If Netanyahu is finally ousted from power as seems to be the case, a change of personnel is unlikely to bring a changed approach to Israeli colonisation of Palestinian land.

Israeli opposition parties are gradually coalescing towards an alliance that could finally bring down the curtains on one of Israel's longest-serving prime ministers, Benjamin Netanyahu.

Even by Israeli standards, Netanyahu’s tenure has been controversial, with three corruption cases hanging over his head. Netanyahu's wife, Sara Netanyahu, was also found guilty of misusing public funds in 2019.

Netanyahu has managed to "completely demolish Israeli politics by creating a pro-Netanyahu and an anti-Netanyahu camp," says Rami Younis, a Palestinian writer and filmmaker living in the Israeli city of Haifa.

That polarisation of Israeli politics could now be Netanyahu's undoing.

"I believe Netanyahu's era is behind us," says Younis speaking to TRT World following the ultra-nationalist leader Naftali Bennett's announcement that his party would join talks to form a governing coalition with centrist party leader Yair Lapid.

"I will do everything to form a national unity government with my friend Yair Lapid," said Bennett in a televised appearance.

Netanyahu could find out as soon as Wednesday whether the anti-Netanyahu opposition can find enough common ground to wrestle his grip on power following four elections that have ended in a deadlock.

However, a post-Netanyahu era will reveal to what extent modern Israeli policy towards Palestinians, often attributed to Netanyahu, is historically and structurally embedded across Israeli politics.

"What we are seeing is the embodiment of what it means to have a Netanyahu and an anti-Netanyahu coalition. We have been saying for the past four elections it doesn't matter anymore in Israel who's right or who is left," says Younis.

A fragile anti Netanyahu coalition emerges

The polarisation in Israeli society - due to Netanyahu’s long term rule - has arguably obscured the uniformity of views towards Palestinians both within Israel and the occupied territories over the last two decades.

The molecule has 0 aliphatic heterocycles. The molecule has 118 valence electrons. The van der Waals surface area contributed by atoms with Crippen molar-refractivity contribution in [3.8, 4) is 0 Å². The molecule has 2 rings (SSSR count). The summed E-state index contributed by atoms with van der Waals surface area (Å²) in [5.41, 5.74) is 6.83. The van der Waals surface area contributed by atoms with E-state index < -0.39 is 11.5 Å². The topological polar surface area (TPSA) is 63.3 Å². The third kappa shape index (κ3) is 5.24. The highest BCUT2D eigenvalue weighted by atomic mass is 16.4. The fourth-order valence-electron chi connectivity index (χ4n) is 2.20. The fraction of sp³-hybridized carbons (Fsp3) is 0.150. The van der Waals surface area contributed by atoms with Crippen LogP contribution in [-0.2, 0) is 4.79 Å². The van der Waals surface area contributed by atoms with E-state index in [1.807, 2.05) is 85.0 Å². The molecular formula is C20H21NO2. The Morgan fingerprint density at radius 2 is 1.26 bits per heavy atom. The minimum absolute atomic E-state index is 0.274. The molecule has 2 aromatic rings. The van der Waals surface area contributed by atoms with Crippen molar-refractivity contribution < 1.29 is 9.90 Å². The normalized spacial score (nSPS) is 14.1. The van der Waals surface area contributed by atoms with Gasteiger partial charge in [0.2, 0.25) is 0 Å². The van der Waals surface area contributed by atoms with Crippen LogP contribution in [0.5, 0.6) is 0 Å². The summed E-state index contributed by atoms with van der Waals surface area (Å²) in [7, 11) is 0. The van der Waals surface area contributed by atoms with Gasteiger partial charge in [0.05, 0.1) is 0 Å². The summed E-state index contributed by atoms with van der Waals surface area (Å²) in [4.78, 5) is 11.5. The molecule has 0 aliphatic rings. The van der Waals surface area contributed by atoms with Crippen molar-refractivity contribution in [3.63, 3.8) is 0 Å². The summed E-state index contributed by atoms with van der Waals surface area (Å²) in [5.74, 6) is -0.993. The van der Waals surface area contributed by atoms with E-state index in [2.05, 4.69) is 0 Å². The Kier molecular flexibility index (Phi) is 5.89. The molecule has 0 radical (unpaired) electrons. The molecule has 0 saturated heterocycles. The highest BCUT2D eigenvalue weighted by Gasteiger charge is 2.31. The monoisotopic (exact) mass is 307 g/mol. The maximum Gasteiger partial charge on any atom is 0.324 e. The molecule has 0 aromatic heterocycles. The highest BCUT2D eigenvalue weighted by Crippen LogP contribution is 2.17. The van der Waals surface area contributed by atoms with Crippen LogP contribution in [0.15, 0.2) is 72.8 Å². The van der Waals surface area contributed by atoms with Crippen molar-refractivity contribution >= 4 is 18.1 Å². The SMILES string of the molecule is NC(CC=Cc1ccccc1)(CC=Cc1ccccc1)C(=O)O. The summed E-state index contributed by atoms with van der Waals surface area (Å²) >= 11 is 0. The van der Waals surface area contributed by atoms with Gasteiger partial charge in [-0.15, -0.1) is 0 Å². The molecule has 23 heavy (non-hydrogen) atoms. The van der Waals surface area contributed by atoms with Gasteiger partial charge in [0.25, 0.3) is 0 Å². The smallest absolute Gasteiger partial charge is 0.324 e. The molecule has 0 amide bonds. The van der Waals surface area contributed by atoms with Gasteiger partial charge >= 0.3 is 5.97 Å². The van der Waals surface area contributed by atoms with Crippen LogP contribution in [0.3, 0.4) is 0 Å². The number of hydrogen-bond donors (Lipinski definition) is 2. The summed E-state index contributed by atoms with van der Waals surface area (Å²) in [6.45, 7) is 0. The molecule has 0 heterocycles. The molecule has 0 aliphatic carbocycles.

"It's shocking to discover, but the differences between Yair Lapid and Naftali Bennett in terms of how they view Palestinians are not big," says Younis.

While Lapid presents himself as a centrist, Israeli politics has shifted so much to the right that such notions have become relative. "That's how a centrist party and an ultra-nationalist party are now teaming up together," adds Younis.

Yair Lapid is a staunch and proud follower of Zionism, a colonial movement that aims to build an exclusively Jewish state that is widely regarded as relegating Palestinians to second-class citizens.

Human Rights Watch recently described Israel's policies in the occupied territories as constituting apartheid.

"Whereas Naftali Bennett bragged about killing Arabs when he was serving in the army," says Younis. In 2013 Bennett, a former officer in the Israeli army, said, "I've killed lots of Arabs in my life – and there's no problem with that."

However, the emerging anti-Netanyahu coalition will move carefully, warns Younis, in part because of the Joint List, which is the grouping of Palestinian political parties in Israel.

“I don't think they will expand settlements at the moment," says Yasir adding that, "if it were up to Bennett, of course, we would see a rise in settlement expansion."

Netanyahu's Likud party made an offer to Bennett and the leader of another potential coalition party to share the premiership in a three-way split, an offer that was ultimately rejected.

Inas Khateeb, a Palestinian human rights defender in the Israeli city of Haifa, greeted the prospect of a post-Netanyahu political coalition coolly when speaking with TRT World.

"For me as a Palestinian, I don't see any difference between the Netanyahu period and a post-Netanyahu. Naftali Bennett is not better than Netanyahu. Even Lapid is not better than Netanyahu. I think the situation will remain the same, and it might even get worse."

Source: TRT World